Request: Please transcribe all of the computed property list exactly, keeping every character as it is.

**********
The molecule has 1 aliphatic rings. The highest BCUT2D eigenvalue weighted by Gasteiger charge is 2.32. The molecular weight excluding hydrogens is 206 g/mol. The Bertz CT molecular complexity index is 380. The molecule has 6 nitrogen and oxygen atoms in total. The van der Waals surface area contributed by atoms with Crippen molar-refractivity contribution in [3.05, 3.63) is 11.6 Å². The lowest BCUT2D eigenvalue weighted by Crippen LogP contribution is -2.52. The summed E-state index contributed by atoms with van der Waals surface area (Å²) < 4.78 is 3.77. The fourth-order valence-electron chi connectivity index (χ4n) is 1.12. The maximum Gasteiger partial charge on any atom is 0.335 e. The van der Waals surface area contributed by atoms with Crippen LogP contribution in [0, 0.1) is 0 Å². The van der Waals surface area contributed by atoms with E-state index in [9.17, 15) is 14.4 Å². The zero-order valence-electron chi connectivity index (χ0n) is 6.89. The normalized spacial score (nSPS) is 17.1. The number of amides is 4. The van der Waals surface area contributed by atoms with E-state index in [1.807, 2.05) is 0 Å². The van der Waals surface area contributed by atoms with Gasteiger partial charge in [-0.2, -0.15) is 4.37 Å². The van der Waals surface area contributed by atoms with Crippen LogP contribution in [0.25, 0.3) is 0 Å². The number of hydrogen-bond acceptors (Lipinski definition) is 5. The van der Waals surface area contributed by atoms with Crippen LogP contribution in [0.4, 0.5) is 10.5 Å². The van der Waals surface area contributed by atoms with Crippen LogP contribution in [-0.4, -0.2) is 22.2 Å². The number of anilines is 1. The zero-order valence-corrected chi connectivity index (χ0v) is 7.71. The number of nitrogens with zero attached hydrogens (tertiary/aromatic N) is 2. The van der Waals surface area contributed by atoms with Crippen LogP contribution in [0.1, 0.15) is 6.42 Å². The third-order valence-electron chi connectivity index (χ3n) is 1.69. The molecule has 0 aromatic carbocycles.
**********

The molecule has 1 aliphatic rings. The highest BCUT2D eigenvalue weighted by Gasteiger charge is 2.32. The molecular weight excluding hydrogens is 206 g/mol. The Bertz CT molecular complexity index is 380. The molecule has 6 nitrogen and oxygen atoms in total. The van der Waals surface area contributed by atoms with Crippen molar-refractivity contribution in [3.05, 3.63) is 11.6 Å². The lowest BCUT2D eigenvalue weighted by Crippen LogP contribution is -2.52. The summed E-state index contributed by atoms with van der Waals surface area (Å²) < 4.78 is 3.77. The fourth-order valence-electron chi connectivity index (χ4n) is 1.12. The maximum Gasteiger partial charge on any atom is 0.335 e. The van der Waals surface area contributed by atoms with Crippen LogP contribution in [0, 0.1) is 0 Å². The van der Waals surface area contributed by atoms with E-state index in [9.17, 15) is 14.4 Å². The zero-order valence-electron chi connectivity index (χ0n) is 6.89. The normalized spacial score (nSPS) is 17.1. The number of amides is 4. The van der Waals surface area contributed by atoms with E-state index in [1.807, 2.05) is 0 Å². The van der Waals surface area contributed by atoms with Gasteiger partial charge in [-0.2, -0.15) is 4.37 Å². The van der Waals surface area contributed by atoms with Crippen LogP contribution in [0.25, 0.3) is 0 Å². The number of hydrogen-bond acceptors (Lipinski definition) is 5. The van der Waals surface area contributed by atoms with Crippen LogP contribution in [0.4, 0.5) is 10.5 Å². The van der Waals surface area contributed by atoms with Crippen LogP contribution in [-0.4, -0.2) is 22.2 Å². The number of anilines is 1. The zero-order valence-corrected chi connectivity index (χ0v) is 7.71. The number of nitrogens with zero attached hydrogens (tertiary/aromatic N) is 2. The van der Waals surface area contributed by atoms with Crippen LogP contribution in [0.1, 0.15) is 6.42 Å². The third-order valence-electron chi connectivity index (χ3n) is 1.69. The molecule has 0 aromatic carbocycles.